A is the event of getting an even number on the first die, and B’ is the event of getting an even number on the first die (since B is the event of getting an odd number). Therefore, A and B’ are the same event, and since an event cannot be mutually exclusive with itself, A and B’ are mutually exclusive.

**(vi) A′, B′, C are mutually exclusive and exhaustive.**

**False.**

While A’, B’, and C are mutually exclusive (no two can occur simultaneously), they are not exhaustive. There are other possible outcomes, such as (3, 6) and (4, 5), that do not fall into any of these categories.

**Exercise 14.2**

**1. **

**Ans : **

**(a):** All probabilities are between 0 and 1, and their sum is 0.1 + 0.01 + 0.05 + 0.03 + 0.01 + 0.2 + 0.6 = 1. This is a valid assignment.

**(b):** All probabilities are equal to 1/7, and there are 7 outcomes. Since 1/7 * 7 = 1, this is a valid assignment.

**(c):** All probabilities are between 0 and 1, and their sum is 0.1 + 0.2 + 0.3 + 0.4 + 0.5 + 0.6 + 0.7 = 2.8. Since the sum is greater than 1, this is **not** a valid assignment.

**(d):** One probability is negative (-0.1), violating the non-negativity condition. This is **not** a valid assignment.

**(e):** All probabilities are positive, and their sum is 1/14 + 2/14 + 3/14 + 4/14 + 5/14 + 6/14 + 15/14 = 46/14 = 7/2. Since the sum is greater than 1, this is **not** a valid assignment.

**2. A coin is tossed twice, what is the probability that atleast one tail occurs?**

**Ans : **

**3. A die is thrown, find the probability of following events: **

**(i) A prime number will appear, **

**(ii) A number greater than or equal to 3 will appear, **

**(iii) A number less than or equal to one will appear, **

**(iv) A number more than 6 will appear, **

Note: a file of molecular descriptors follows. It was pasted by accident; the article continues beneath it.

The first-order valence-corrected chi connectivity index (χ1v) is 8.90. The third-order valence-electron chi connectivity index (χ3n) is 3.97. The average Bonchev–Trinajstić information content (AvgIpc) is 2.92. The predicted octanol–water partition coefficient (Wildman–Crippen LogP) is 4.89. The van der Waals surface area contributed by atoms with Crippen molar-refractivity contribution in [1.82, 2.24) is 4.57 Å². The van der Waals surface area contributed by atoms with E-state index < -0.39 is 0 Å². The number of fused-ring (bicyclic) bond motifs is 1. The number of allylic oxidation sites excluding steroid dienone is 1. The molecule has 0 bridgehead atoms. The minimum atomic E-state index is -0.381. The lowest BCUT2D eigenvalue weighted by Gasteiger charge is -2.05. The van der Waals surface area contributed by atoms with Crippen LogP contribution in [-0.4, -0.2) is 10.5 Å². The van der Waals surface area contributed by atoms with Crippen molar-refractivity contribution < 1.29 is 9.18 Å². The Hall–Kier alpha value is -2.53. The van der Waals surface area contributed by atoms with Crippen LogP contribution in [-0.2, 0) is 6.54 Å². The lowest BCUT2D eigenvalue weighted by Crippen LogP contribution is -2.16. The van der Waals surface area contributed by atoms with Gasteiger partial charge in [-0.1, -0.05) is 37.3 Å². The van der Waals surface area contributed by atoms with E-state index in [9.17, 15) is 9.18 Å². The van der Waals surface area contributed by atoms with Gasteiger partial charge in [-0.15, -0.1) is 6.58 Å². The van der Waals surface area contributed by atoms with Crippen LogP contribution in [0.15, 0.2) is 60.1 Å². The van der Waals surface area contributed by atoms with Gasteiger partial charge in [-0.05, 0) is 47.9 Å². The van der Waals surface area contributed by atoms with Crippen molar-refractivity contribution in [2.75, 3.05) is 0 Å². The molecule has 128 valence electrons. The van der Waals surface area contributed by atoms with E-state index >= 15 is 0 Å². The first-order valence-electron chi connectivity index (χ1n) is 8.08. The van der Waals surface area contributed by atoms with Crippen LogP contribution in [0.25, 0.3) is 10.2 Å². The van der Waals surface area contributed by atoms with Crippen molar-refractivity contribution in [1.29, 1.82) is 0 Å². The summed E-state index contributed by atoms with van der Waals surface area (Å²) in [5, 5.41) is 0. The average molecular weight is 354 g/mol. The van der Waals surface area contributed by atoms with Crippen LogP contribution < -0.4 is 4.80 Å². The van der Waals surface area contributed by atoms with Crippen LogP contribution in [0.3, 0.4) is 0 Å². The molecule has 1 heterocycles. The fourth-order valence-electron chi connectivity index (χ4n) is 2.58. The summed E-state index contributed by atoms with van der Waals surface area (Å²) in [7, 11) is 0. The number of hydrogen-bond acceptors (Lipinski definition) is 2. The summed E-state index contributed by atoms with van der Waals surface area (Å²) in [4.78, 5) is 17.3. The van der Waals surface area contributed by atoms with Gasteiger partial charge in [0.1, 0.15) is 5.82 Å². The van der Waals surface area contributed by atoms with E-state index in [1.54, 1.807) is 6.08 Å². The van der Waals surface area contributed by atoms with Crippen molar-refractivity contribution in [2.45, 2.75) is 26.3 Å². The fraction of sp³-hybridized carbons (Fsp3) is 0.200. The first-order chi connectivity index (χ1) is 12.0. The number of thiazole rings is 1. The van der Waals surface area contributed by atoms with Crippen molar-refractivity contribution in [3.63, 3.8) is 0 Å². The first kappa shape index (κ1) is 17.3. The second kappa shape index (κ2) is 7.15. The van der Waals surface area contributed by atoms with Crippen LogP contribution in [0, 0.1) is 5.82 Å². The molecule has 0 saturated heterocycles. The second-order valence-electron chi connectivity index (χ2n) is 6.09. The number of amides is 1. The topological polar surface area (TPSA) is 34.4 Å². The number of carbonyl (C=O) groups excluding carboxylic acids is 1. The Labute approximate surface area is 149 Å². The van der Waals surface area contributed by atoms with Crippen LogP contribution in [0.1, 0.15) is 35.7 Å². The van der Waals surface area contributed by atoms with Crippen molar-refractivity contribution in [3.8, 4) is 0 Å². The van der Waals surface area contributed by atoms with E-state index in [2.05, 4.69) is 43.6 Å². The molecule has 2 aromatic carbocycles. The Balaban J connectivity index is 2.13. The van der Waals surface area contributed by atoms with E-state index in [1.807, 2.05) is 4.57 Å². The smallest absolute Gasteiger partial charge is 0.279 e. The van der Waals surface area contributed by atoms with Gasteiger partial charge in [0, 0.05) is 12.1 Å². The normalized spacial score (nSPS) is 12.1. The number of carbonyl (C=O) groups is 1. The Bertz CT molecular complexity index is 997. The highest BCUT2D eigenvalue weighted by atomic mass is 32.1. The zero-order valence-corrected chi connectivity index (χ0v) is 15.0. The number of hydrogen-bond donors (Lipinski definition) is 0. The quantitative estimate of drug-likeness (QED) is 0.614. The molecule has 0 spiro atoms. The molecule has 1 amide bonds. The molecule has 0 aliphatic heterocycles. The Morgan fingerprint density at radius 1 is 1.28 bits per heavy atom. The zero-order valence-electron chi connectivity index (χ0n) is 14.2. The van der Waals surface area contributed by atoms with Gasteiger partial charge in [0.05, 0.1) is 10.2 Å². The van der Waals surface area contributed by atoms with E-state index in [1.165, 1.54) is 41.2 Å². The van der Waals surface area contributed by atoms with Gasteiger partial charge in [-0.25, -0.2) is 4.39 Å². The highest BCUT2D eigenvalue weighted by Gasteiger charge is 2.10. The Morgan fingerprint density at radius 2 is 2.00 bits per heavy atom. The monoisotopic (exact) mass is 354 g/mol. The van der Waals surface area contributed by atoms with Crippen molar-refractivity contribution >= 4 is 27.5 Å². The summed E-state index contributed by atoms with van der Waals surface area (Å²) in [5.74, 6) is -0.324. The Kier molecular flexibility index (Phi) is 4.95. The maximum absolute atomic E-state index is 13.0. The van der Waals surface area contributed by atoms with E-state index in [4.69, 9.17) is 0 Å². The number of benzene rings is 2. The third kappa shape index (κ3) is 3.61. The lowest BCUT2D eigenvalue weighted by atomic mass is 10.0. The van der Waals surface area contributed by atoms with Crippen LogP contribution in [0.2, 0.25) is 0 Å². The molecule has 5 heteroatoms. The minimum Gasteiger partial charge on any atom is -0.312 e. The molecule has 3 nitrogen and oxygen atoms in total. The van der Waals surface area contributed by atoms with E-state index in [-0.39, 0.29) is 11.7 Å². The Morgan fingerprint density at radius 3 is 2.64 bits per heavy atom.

**(v) A number less than 6 will appear**

**Ans : **

**Given:** A die is thrown.

**Sample space:** {1, 2, 3, 4, 5, 6}

**(i)**

Prime numbers on a die are 2, 3, and 5. So, there are 3 favorable outcomes.

Probability = (Number of favorable outcomes) / (Total number of outcomes)

= 3/6

= 1/2

**(ii)**

Numbers greater than or equal to 3 are 3, 4, 5, and 6. So, there are 4 favorable outcomes.

Probability = 4/6

= 2/3

**(iii)**

Only 1 is less than or equal to 1. So, there is 1 favorable outcome.

Probability = 1/6

**(iv) **

There are no numbers on a die greater than 6. So, there are 0 favorable outcomes.

Probability = 0

**(v)**

Numbers less than 6 are 1, 2, 3, 4, and 5. So, there are 5 favorable outcomes.

Probability = ⅚

**4. A card is selected from a pack of 52 cards. **

**(a) How many points are there in the sample space? **

**(b) Calculate the probability that the card is an ace of spades. **

**(c) Calculate the probability that the card is (i) an ace (ii) black card.**

**Ans : **

**(a) **When a card is selected from a pack of 52 cards, there are **52 possible outcomes**.

**(b) **Probability = (Number of favorable outcomes) / (Total number of outcomes) = 1/52

**(c) **(i) an ace (ii) a black card.

**(i) An ace**

There are 4 aces

Probability = 4/52 = 1/13

**(ii) A black card**

There are 26 black cardsx

Probability = 26/52 = ½

**5. A fair coin with 1 marked on one face and 6 on the other and a fair die are both tossed. find the probability that the sum of numbers that turn up is (i) 3 (ii) 12**

**Ans : **

**Given:** A fair coin and a fair die are tossed.

**(i) Probability of a sum of 3**